For now, the best of Smithsfest.
Hardly anything in the rest of the program looked truly interesting (mainly a lot of live bands, that could've just played in any fest...). But that panel, yes.
Let us philosophize, then, on The Smiths' influence - to hang, or not to hang the dj?
The Institute of Contemporary Art's ground floor theatre (where I had seen A Place To Bury Strangers, a few years ago..) was packed with chairs, and with people on them. I was glad to be among so many Smiths fans (that would be the point of such geeky events); and, as it turned out, serious Smiths fans too. There was nothing hipster or obviously pretentious about their questions, later, to the panel, which to me it says a lot (unlike some film festivals I've been to, where the audience's questions go something like "it shows from those 48 seconds/in the 18th minute/from the sepia colouring, that you shot with a hand-held camera, put in so and so mode, and so and so I've studied film and I've done 40 seconds of that myself, corner Super 8 and Surrealism).
To quickly copy the ICA website, the event was "led by ex-NME editor Danny Kelly, with panellists Joe Brooker, lecturer in Modern Literature at Birkbeck College; Dr Eoin Devereaux, Department Head and Senior Lecturer in Sociology at University of Limerick; Julie Hamill, creator of #MozArmy and 'Fifteen Minutes With' blog; and Peter Finan from MorrisseySolo".
Each panel member had a distinct character and vision, and that's precisely what made it so successful. They were funny, smart and they cleverly interacted. I got the same energy from the panel, that I previously mentioned about their audience: They didn't plan to be somehow, as it was expected or demanded. They just were..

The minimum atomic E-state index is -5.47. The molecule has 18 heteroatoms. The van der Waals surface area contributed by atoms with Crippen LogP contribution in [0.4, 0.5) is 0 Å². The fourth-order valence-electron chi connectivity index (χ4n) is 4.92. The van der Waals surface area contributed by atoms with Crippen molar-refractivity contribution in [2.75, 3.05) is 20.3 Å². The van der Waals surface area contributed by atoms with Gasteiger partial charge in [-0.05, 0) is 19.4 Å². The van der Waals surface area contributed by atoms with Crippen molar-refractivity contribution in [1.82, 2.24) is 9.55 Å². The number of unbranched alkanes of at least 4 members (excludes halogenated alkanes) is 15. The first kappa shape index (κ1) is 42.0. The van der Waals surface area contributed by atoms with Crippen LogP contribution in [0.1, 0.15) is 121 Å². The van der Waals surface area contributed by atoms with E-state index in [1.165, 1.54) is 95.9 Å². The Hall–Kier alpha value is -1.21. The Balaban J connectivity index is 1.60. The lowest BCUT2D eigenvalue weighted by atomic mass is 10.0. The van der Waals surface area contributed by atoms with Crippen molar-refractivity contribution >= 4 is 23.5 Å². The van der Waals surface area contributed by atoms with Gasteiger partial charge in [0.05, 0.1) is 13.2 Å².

If she could have a 15-minute interview with The Smiths, Hamill would "just want a hug!", baring her sentimentality against a brilliantly intellectual marathon question a fellow panelist, hypothetically, would pose (who was the second one from the left? Finan, was it?...). Something about fading guitars on the 5th minute of so-and-so song, and the use of keys instead of electric guitar in the final seconds of the so-and-so chorus, and so on (I'm pretty much making it up...) What have I said about the questions of a pretentiously inquisitive audience? Exactly that - only the panelist actually meant to be funny!
There was a big issue about Morrissey going solo - we hate him, we hate him not? As expected, opinions were, again, divided, with a couple of people (panelists and fans) claiming pretty much that they don't even want to know there's such a thing as a Morrissey's solo career ("Big mistake!", I was ranting inside, "the man has made some gorgeous solo songs!" And I'd say almost the same about Marr). Some would kill to see The Smiths live; some wished they'll never, ever decide to go for it. Regardless of their passionately diverse private wishes, they would all go in the end.
...Which was exactly how I felt. I'm proud they haven't done it. I'm proud somebody's resisting the cash (even if, privately, they might be fighting like dogs, and only antagonism rises from the ashes of my beloved band). But I wouldn't miss it for the world. Like one of the panelist said (probably Julie), The Smiths would never, ever be the same again. It was what it was - and it was great. Now they'd only be something else...
I can't measure the cultural significance of The Smiths in a scale from 1 to 10. I can't open my arms and say "that big". I definitely can't write a proper, professional analysis.
All I can say is, the mere mention of some of The Smiths lyrics, let alone all the big questions and the die-hard fans that surrounded us that evening, made me go back at just how much they saved and changed me. "I'm the son and the heir of a shyness that is criminally vulgar", sang Morrissey. They left a light that never goes out.
As for the rest, What Difference Does It Make?